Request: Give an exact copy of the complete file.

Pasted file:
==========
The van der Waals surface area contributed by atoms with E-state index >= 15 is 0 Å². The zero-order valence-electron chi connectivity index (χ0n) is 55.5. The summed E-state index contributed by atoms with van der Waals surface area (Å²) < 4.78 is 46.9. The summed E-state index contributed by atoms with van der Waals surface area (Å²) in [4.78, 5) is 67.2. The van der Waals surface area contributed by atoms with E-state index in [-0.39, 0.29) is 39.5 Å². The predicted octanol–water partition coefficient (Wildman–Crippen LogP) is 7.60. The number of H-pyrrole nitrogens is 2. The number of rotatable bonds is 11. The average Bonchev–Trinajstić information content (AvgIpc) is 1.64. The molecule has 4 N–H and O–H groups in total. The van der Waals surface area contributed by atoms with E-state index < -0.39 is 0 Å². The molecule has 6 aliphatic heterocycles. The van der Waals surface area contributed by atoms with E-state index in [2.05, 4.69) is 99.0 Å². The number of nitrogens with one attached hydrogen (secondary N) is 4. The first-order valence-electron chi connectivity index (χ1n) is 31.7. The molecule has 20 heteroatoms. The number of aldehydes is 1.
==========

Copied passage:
The van der Waals surface area contributed by atoms with E-state index >= 15 is 0 Å². The zero-order valence-electron chi connectivity index (χ0n) is 55.5. The summed E-state index contributed by atoms with van der Waals surface area (Å²) < 4.78 is 46.9. The summed E-state index contributed by atoms with van der Waals surface area (Å²) in [4.78, 5) is 67.2. The van der Waals surface area contributed by atoms with E-state index in [-0.39, 0.29) is 39.5 Å². The predicted octanol–water partition coefficient (Wildman–Crippen LogP) is 7.60. The number of H-pyrrole nitrogens is 2. The number of rotatable bonds is 11. The average Bonchev–Trinajstić information content (AvgIpc) is 1.64. The molecule has 4 N–H and O–H groups in total. The van der Waals surface area contributed by atoms with E-state index < -0.39 is 0 Å². The molecule has 6 aliphatic heterocycles. The van der Waals surface area contributed by atoms with E-state index in [2.05, 4.69) is 99.0 Å². The number of nitrogens with one attached hydrogen (secondary N) is 4. The first-order valence-electron chi connectivity index (χ1n) is 31.7. The molecule has 20 heteroatoms. The number of aldehydes is 1.